by Trey Nosrac
Referring to myself as a breeder is a stretch. With one or two trotting broodmares, you could refer to me as a dabbler or, as many prefer, a delusional dolt. Nevertheless, I find the breeding section of our sport endlessly intriguing. Every foal that struggles to stand on wobbly legs is a step on a multi-year adventure that leads to those terrifying few minutes in the auction ring.
My preference is to sell the foal as a yearling, but an advantage of my small corner of the breeding world is that I can take the yearling home from the auction and head for the racetrack. Unlike commercial farms or professional breeders, the fallback position is comforting. A profit in the sales ring is my goal, but not selling is not the end of the story.
Choosing a sire for my broodmare is an exciting part of the cycle. I enjoy rolling the dice with stallions slightly off the grid. Of course, statistics support the big-name sires who send yearlings to the sales ring and eventually the racetracks. But I always wonder how many stallions come and go that do not have the cache, connections, or syndication. Apples-to-apples scenarios are challenging to make with stallions.
The window of opportunity for a new stallion is fleeting. It is an open question how the top titans in the stallion game would fare if they only got fifteen marginal mares in their first crop and a dozen in their second crop. Some weird empathy for underdog sires often finds me stallion shopping in odd places. These outlier purchases may not be wise, but they give me a warm fuzzy feeling, like buying a new barbeque grill from a Main Street hardware store instead of a Home Depot.
Some logic is involved in my choice. I make a case for each sire, admittedly a case that may not hold up under scrutiny by an expert. Great stallions are great for commercial and competitive reasons. Buyers pay jaw-dropping prices for a commercially raised yearling from top-tier stallions with deep pedigrees. Stallions with small books of mares rarely sell high. Yearlings from iffy stallions cosigned at the end of a catalog will pay the price. The breeding marketplace is what it is, and in 2021, it was terrific.
Looking back at the dozen or so stallions I have booked in my pseudo career as a breeder reveals quite the eclectic bunch. Off the top of my head, stallions in three different states, a very old stallion, first crop stallions, a very small-statured stallion, an Internet stallion breeding, a donated stallion breeding, a stallion still racing, a charity for resale breeding, a resold stallion share, a ridiculously inexpensive stallion, and the most expensive stallion in the state.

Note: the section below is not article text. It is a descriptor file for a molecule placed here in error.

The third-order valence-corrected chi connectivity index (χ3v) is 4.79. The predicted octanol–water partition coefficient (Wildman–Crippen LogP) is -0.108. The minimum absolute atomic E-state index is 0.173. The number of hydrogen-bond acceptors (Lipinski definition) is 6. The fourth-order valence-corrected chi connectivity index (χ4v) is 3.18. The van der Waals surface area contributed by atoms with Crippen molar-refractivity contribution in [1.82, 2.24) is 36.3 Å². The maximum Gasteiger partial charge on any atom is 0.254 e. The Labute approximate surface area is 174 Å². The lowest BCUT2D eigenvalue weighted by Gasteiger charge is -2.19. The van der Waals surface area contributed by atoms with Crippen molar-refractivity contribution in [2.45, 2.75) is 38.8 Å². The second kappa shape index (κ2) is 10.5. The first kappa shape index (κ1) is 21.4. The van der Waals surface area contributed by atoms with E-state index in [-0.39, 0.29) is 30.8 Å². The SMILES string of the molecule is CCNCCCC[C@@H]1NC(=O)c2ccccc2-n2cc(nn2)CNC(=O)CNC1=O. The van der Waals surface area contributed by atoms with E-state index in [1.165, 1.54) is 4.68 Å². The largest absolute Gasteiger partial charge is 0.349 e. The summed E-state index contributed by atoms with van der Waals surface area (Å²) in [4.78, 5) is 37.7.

“Book Full and Closed” has never been a problem for me. Such are my chops as a breeder that the notice “Book Full and Closed” usually appears before I knew the book was open or that there even was a book published. Stallion syndication deals are not on my table because multiple breedings do not hold much value for a person with one broodmare who operates year to year.
In the long run, decisions to open the barn door to second-tier or questionable sires are probably recipes for disaster. Mercifully, a couple of foals sold decently, and most that did not sell for what I felt was market value raced decently. My only disasters were a barren season and a foal that died.
For certain personalities, coloring outside the breeding lines has a place in the breeding market. Taking a bit of a wild swing at a sire when you have one nicely bred trotter in the barn feels liberating, sort of like backing a long shot in a horserace. They might not come in, but when they do, it’s extraordinary.
My weird little world of stallion roulette has provided me with pleasure. For me, the racehorse breeding process is a nice ride. After the stallion selection, the pregnancy, and the birth, raising baby racehorses is as much fun as racing. My visits to the growing baby on the beautiful farm where my mare lives are enjoyable. Following the yearling through the consignment and selling process is exciting. Watching a yearling that you sold succeed on the racetrack is fulfilling, and if you had success with a sire that others overlooked, it adds a little extra spice.
A quick note for those who struggle to sell seats on the breeding bus – advertising your stallion works for some of us quirky customers. We check out the possibilities and enjoy sniffing around, pretending to unlock the mystery of producing an outstanding horse by finding a sire that defies the odds.
Last month, I noticed several new trotting sires heading for stud duty. Honestly, I never heard the names of some of these horses until they appeared on a website notice, advertisement, or stallion listing. I noticed some French trotters are siring American trotters. There is also a sire with a Swedish background. I noted a warhorse with an iffy pedigree that an owner wanted to give a shot at breeding. They all sound sort of cool to me, and they are all in play.
When it’s time to get down to stallion shopping, and for me, that’s a few weeks before my mare foals, the big ships will have sailed. The cream of the stallion herd will be full and closed. No problem, second and third-tier sires will be available for those of us who play in the peanut gallery.
Science, genetics, market forces, buyer preferences, statistics, and data go into selecting a stallion. For a few of us, karma and hunches are also in play.